& bodily injury by certain date; requires insurer to notify insured about
such changes by certain date; provides for applicability of suspensions for
failure to maintain security; conforms provisions.
There has also been some discussion of proposing
to eliminate the requirement to carry PIP insurance for people that prove that
they have health insurance. Will keep you posted as this develops.
FLORIDA'S NEW PIP LAW EXPLAINED
Click Here for Free Video Seminar on 2012 PIP Law
SUPREME COURT DECIDES FEE SCHEDULE REDUCTION CASE
By RUSSEL LAZEGA
THE SUPREME COURT OF FLORIDA on July 5, 21013 ruled that PIP insurers may not apply the 2008 PIP medical fee schedule to reduce medical provider bills unless the insurance policy specifically indicated that this payment methodology would be used. What this means for Florida hospitals and medical providers is that medical providers may be able to go back as far as 2008 and recoup these reductions from the insurers.
Click here for link to court decision
SUPREME COURT RULES AGAINST INSURER IN PIP DISPUTE
By JIM SAUNDERS
THE NEWS SERVICE OF FLORIDA
THE CAPITAL, TALLAHASSEE, June 27, 2013.........In a blow to the insurance industry, a divided Florida Supreme Court on Thursday ruled that Geico could not require a woman to give a statement under oath as a condition of receiving injury benefits after an auto accident.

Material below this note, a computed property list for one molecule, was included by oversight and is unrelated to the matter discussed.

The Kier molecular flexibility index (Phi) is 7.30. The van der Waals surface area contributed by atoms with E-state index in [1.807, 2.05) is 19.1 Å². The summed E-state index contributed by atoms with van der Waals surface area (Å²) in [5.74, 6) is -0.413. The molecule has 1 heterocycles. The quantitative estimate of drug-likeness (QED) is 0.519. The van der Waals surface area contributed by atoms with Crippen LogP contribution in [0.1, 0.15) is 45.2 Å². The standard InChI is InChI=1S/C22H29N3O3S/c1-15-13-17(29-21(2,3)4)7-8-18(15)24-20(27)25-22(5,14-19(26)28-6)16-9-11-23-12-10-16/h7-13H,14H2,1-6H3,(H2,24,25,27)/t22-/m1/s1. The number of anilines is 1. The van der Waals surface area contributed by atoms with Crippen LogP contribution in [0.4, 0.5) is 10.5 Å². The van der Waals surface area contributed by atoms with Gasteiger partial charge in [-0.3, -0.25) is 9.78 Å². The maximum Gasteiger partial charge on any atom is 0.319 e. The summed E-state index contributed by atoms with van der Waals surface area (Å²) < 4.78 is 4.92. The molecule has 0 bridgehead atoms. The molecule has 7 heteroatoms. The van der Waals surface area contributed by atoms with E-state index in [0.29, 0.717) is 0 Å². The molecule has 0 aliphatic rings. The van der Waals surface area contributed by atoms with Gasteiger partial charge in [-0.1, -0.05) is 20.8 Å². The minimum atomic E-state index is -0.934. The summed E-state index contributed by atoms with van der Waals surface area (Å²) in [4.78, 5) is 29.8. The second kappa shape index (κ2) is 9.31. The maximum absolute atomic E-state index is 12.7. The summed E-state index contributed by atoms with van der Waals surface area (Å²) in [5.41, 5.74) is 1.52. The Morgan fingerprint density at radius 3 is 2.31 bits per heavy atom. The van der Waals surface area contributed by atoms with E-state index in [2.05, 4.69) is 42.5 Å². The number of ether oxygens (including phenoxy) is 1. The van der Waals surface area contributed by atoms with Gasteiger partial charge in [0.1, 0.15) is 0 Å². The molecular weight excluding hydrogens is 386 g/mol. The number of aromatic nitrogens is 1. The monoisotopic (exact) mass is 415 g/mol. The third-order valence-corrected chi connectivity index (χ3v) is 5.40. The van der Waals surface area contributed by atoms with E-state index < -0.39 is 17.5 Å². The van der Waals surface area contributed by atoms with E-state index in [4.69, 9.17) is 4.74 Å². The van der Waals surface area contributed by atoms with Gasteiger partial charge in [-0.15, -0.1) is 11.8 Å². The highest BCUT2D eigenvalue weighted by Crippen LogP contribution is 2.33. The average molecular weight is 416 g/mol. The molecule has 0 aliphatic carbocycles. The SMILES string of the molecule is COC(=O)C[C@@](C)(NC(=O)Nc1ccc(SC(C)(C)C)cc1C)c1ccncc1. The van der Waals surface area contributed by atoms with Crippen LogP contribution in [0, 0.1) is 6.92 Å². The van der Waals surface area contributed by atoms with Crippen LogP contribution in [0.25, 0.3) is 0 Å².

Click for Link to Full Article
Click for Link to Opinion (Supreme Court Cites Russel Lazega as Authoritative Source on P.I.P.)
MORE TALKS OF SCRAPPING PIP FOR MANDATORY BI
Click here for link to articles
APPEALS COURT OVERTURNS INJUNCTION ON NEW PIP LAW
The Florida 1st District Court of Appeal has overturned an injunction issued by Tallahassee Judge Terry Lewis which had barred the Department of FInancial Services from enforcing parts of the new PIP law. The appeals court found that the massage therapists and acupuncturists who brought the challenge lacked any legal standing or right to bring the claim because they were not the injured accident victim and therefore did not suffer direct injury as a result of the law. The decision clearly leaves open the possibility of future challenges to the law law by accident victims as well as possible appeal to the Supreme Court. We'll keep watching as the battle has just started.
Click Below for Link to Articles
Article on Original Injunction
SENATE CONSIDERS PLAN TO REPLACE PIP WITH MANDATORY BI
Click Below for Link to Article
David Bierman featured interview on
CNN/Comcast Newsmakers regarding
homeowner's insurance laws.
Russel Lazega featured interview with
Kelly Craig on Channel 6 news regarding
homeowner's insurance issues.